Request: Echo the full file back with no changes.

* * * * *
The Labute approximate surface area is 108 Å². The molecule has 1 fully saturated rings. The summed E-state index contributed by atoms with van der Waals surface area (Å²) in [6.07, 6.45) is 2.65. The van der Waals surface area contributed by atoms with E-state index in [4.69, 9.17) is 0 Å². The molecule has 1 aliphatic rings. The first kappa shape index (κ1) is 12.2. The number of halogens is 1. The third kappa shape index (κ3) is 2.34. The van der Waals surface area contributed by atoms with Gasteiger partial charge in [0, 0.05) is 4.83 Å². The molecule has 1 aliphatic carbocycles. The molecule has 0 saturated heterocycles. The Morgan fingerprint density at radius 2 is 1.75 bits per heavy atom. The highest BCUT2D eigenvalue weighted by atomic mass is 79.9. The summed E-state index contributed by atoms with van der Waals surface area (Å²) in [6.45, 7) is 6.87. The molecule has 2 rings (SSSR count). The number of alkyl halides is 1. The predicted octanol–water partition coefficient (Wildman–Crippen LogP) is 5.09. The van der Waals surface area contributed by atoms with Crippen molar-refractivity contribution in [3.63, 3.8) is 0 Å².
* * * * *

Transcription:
The Labute approximate surface area is 108 Å². The molecule has 1 fully saturated rings. The summed E-state index contributed by atoms with van der Waals surface area (Å²) in [6.07, 6.45) is 2.65. The van der Waals surface area contributed by atoms with E-state index in [4.69, 9.17) is 0 Å². The molecule has 1 aliphatic rings. The first kappa shape index (κ1) is 12.2. The number of halogens is 1. The third kappa shape index (κ3) is 2.34. The van der Waals surface area contributed by atoms with Gasteiger partial charge in [0, 0.05) is 4.83 Å². The molecule has 1 aliphatic carbocycles. The molecule has 0 saturated heterocycles. The Morgan fingerprint density at radius 2 is 1.75 bits per heavy atom. The highest BCUT2D eigenvalue weighted by atomic mass is 79.9. The summed E-state index contributed by atoms with van der Waals surface area (Å²) in [6.45, 7) is 6.87. The molecule has 2 rings (SSSR count). The number of alkyl halides is 1. The predicted octanol–water partition coefficient (Wildman–Crippen LogP) is 5.09. The van der Waals surface area contributed by atoms with Crippen molar-refractivity contribution in [3.63, 3.8) is 0 Å².